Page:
Production wise, it‘s a fusion of emotionally charged rapping—well more like “emotional recitation” and Donnie Darko over chugging, down tuned guitars. In this case DJ Bless’s aggressive chanting compliments Darko’s venting. After repeated listens, I noticed that”U.F.O Transmissions” is kind of reminiscent of another rap song with an intergalactic theme…Kanye West’s waltz timed “Spaceship.” I mean, aside from concept of space travel, the similar theme of both songs is hoping for a better present than the one that they’re experiencing at the time being. In closing, I feel that DJ Bless use of djent (…metalcore maybe) band “I The Breather” compliments the delivery of Darko’s delivery.
In closing, for a no frills video that compliments the song and sets a mood, Check out “UFO Transmissions”
Hey folks I know I haven’t updated much as of late. I’m not going to divulge in details at the moment but I’ll explain more over time. Anyway, my bandmate Danielle got me into this band called “The Memorials.” I was familiar with them before but didn’t sit down and really listen though until the first initial band practice and she had some songs by them on her phone. What I heard was amazing and even said “I don’t consider them rock though…they’re too damn good to be considered rock!” I want to do a full fledged article on them when I get the chance and when things settle down on my end. Until then, check out “We Go to War” featuring a cameo by Kreyshawn.
On November 19th, 2011, I released “The Jester” album that I’ve been promoting for half a year. Honestly, this album was made after a long writer’s block and a few things that I was going through. Around that same time, I drowned my sorrows in bands and artists such as Kyuss, Biohazard, Prong, Helmet, Fugazi, early Nirvana, Big Black, Bad Brains, Electric Wizard, The Meters, Flipper, Alice in Chains and Hank III. I recorded the album on a Tascam 4-track for that lo-fi feel.
In this case, I feel like I grew from the “Urbandustrial” sound of the “Treacherous Cretins” album and wanted to delve into more melodic ideas but still have the songs be heavy.
The underlying theme of the album is some days you might feel like a joke…other days you get the last laugh.
Check out my music page
Where do I start with what happened on the night of 11/16/2011 and how it was a month in the making? Okay, I’ve been on this country music kick for almost a year…well actually since I started playing guitar in ‘99. Even when I was 8 year old, I would try to imitate Randy Travis’s vocal. I’ve always had a respect for Hank III and Hank Sr. In fact, my granddad enjoyed Hank Sr. and Willie Nelson in his younger years. So you can say I’m carrying on a “Family Tradition.” …Don’t worry folks; the puns get worse throughout the story. A fellow writer by the name “Brad Meathook” I knew from the social network Twitter brought to my attention that Hank III is going to be playing Ram’s Head Live in Baltimore, MD and asked if I was going. I realized that if I used my networking skills I can make a deal to review Hank III’s albums and get some tickets to the show. Wasn’t an easy feat but it was worth it. So, out of the albums they sent I reviewed “Ghost to a Ghost/Guttertown.”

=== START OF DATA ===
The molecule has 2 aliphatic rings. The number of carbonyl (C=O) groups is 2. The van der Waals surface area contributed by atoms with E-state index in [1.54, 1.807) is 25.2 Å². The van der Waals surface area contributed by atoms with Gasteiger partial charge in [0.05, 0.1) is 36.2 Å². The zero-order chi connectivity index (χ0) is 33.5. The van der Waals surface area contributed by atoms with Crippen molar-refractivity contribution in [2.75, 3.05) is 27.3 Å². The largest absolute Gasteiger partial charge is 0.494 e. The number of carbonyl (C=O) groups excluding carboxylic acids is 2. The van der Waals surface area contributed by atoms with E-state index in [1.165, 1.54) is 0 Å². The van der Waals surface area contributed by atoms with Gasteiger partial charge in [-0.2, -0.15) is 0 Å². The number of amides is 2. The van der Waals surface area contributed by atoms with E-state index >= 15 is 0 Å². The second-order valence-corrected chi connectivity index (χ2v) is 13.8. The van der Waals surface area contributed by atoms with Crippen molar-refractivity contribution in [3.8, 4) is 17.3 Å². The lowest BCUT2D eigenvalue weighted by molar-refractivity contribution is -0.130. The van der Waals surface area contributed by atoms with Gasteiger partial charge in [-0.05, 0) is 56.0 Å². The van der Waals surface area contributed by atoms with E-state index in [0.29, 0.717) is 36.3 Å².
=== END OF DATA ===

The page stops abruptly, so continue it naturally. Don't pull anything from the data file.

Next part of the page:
Okay folks, rumors can help make or break an artist’s career. To put this in a diplomatic way, some imagery such as a rebel flag that Hank III uses to represent his southern heritage can attract an element of fans that can misconstrue such iconography for supporting bigotry. One thing that made me kind of leery was the fact that you couldn’t find that many interviews with Hank III that gave you a better clue on who he was. Persona wise, a cloud of mystery can be good and bad for an artist’s image but depending what it is, it could also fuel negative rumors. Okay, that being said, I was kind of nervous to go…especially the missus. The missus is from the southwest and spent 10 years south of Dallas, Texas in a small town where they still have dial-up and not a lot of black people. She had to deal with a LOT of people that how I can put this eloquently…made the “Blue Collar Comedy Tour” a success. Well, me too…I like Ron White and consider him an influence on my writing. The day of the show the missus was nervous and uttering phrases “We’re going to be the only black people there!”, “I’ve dealt with these kinds of people!”, and “We’re going to be out in the middle of nowhere!” I replied. “Uh, babe…it’s going to be in Baltimore city proper. Now if it was in Westminster or Fredrick, MD…I’d understand but it’s in Baltimore at a mainstream venue and not some shack in the woods.” She was still nervous…but somewhat relieved though.